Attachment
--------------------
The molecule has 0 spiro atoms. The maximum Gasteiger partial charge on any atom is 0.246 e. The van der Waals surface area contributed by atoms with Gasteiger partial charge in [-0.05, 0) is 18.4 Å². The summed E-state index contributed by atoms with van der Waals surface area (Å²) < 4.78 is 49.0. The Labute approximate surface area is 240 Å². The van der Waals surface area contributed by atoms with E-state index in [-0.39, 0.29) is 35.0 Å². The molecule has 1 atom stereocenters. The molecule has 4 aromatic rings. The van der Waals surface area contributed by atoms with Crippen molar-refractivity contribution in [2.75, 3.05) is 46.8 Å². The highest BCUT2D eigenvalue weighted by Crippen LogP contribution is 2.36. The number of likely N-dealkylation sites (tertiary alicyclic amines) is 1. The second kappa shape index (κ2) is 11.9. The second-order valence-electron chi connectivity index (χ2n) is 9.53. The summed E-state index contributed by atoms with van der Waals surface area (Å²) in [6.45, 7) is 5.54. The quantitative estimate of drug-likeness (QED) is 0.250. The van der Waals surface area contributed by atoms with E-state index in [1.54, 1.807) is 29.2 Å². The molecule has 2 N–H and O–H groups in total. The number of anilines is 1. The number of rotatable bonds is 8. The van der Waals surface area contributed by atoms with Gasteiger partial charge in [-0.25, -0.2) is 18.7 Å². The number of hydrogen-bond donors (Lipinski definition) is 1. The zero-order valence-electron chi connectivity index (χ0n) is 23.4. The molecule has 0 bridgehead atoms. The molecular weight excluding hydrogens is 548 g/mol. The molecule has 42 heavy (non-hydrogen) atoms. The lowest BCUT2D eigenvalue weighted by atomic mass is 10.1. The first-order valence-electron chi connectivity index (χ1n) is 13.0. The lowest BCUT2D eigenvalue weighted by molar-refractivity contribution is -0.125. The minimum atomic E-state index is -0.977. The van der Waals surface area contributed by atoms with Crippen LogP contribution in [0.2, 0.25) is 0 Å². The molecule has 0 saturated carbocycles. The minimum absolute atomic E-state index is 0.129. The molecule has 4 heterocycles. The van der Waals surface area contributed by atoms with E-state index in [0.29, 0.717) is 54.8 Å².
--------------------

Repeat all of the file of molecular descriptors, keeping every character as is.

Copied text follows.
The molecule has 0 spiro atoms. The maximum Gasteiger partial charge on any atom is 0.246 e. The van der Waals surface area contributed by atoms with Gasteiger partial charge in [-0.05, 0) is 18.4 Å². The summed E-state index contributed by atoms with van der Waals surface area (Å²) < 4.78 is 49.0. The Labute approximate surface area is 240 Å². The van der Waals surface area contributed by atoms with E-state index in [-0.39, 0.29) is 35.0 Å². The molecule has 1 atom stereocenters. The molecule has 4 aromatic rings. The van der Waals surface area contributed by atoms with Crippen molar-refractivity contribution in [2.75, 3.05) is 46.8 Å². The highest BCUT2D eigenvalue weighted by Crippen LogP contribution is 2.36. The number of likely N-dealkylation sites (tertiary alicyclic amines) is 1. The second kappa shape index (κ2) is 11.9. The second-order valence-electron chi connectivity index (χ2n) is 9.53. The summed E-state index contributed by atoms with van der Waals surface area (Å²) in [6.45, 7) is 5.54. The quantitative estimate of drug-likeness (QED) is 0.250. The van der Waals surface area contributed by atoms with E-state index in [1.54, 1.807) is 29.2 Å². The molecule has 2 N–H and O–H groups in total. The number of anilines is 1. The number of rotatable bonds is 8. The van der Waals surface area contributed by atoms with Gasteiger partial charge in [-0.25, -0.2) is 18.7 Å². The number of hydrogen-bond donors (Lipinski definition) is 1. The zero-order valence-electron chi connectivity index (χ0n) is 23.4. The molecule has 0 bridgehead atoms. The molecular weight excluding hydrogens is 548 g/mol. The molecule has 42 heavy (non-hydrogen) atoms. The lowest BCUT2D eigenvalue weighted by atomic mass is 10.1. The first-order valence-electron chi connectivity index (χ1n) is 13.0. The lowest BCUT2D eigenvalue weighted by molar-refractivity contribution is -0.125. The minimum atomic E-state index is -0.977. The van der Waals surface area contributed by atoms with Crippen LogP contribution in [0.2, 0.25) is 0 Å². The molecule has 0 saturated carbocycles. The minimum absolute atomic E-state index is 0.129. The molecule has 4 heterocycles. The van der Waals surface area contributed by atoms with E-state index in [0.29, 0.717) is 54.8 Å².